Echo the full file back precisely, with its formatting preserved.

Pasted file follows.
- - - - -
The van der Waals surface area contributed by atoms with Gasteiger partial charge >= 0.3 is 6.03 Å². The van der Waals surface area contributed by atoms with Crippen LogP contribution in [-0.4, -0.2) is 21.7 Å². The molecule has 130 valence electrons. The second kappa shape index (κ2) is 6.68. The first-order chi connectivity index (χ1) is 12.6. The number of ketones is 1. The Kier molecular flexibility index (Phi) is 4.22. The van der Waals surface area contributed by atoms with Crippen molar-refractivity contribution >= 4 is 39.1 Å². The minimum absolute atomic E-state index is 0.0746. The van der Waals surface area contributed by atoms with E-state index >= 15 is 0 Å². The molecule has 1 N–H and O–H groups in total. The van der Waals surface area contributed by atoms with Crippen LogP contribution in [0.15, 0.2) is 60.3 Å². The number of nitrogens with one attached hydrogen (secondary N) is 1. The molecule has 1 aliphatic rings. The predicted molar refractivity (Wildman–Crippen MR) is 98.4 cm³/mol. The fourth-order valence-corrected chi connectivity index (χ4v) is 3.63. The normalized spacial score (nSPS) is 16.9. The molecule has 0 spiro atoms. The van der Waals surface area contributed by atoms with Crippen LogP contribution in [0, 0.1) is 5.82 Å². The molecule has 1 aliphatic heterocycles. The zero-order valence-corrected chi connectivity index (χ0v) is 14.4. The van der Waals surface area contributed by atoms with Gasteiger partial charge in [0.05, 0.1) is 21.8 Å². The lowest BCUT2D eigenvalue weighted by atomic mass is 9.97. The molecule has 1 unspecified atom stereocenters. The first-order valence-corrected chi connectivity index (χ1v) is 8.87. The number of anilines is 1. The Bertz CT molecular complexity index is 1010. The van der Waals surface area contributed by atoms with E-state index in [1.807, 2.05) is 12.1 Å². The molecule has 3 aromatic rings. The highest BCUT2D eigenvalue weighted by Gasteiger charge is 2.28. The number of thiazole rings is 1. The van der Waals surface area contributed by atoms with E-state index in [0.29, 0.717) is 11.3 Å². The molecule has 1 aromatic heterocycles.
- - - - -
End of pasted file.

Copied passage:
The van der Waals surface area contributed by atoms with Gasteiger partial charge >= 0.3 is 6.03 Å². The van der Waals surface area contributed by atoms with Crippen LogP contribution in [-0.4, -0.2) is 21.7 Å². The molecule has 130 valence electrons. The second kappa shape index (κ2) is 6.68. The first-order chi connectivity index (χ1) is 12.6. The number of ketones is 1. The Kier molecular flexibility index (Phi) is 4.22. The van der Waals surface area contributed by atoms with Crippen molar-refractivity contribution >= 4 is 39.1 Å². The minimum absolute atomic E-state index is 0.0746. The van der Waals surface area contributed by atoms with E-state index >= 15 is 0 Å². The molecule has 1 N–H and O–H groups in total. The van der Waals surface area contributed by atoms with Crippen LogP contribution in [0.15, 0.2) is 60.3 Å². The number of nitrogens with one attached hydrogen (secondary N) is 1. The molecule has 1 aliphatic rings. The predicted molar refractivity (Wildman–Crippen MR) is 98.4 cm³/mol. The fourth-order valence-corrected chi connectivity index (χ4v) is 3.63. The normalized spacial score (nSPS) is 16.9. The molecule has 0 spiro atoms. The van der Waals surface area contributed by atoms with Crippen LogP contribution in [0, 0.1) is 5.82 Å². The molecule has 1 aliphatic heterocycles. The zero-order valence-corrected chi connectivity index (χ0v) is 14.4. The van der Waals surface area contributed by atoms with Gasteiger partial charge in [0.05, 0.1) is 21.8 Å². The lowest BCUT2D eigenvalue weighted by atomic mass is 9.97. The molecule has 1 unspecified atom stereocenters. The first-order valence-corrected chi connectivity index (χ1v) is 8.87. The number of anilines is 1. The Bertz CT molecular complexity index is 1010. The van der Waals surface area contributed by atoms with E-state index in [1.807, 2.05) is 12.1 Å². The molecule has 3 aromatic rings. The highest BCUT2D eigenvalue weighted by Gasteiger charge is 2.28. The number of thiazole rings is 1. The van der Waals surface area contributed by atoms with E-state index in [0.29, 0.717) is 11.3 Å². The molecule has 1 aromatic heterocycles.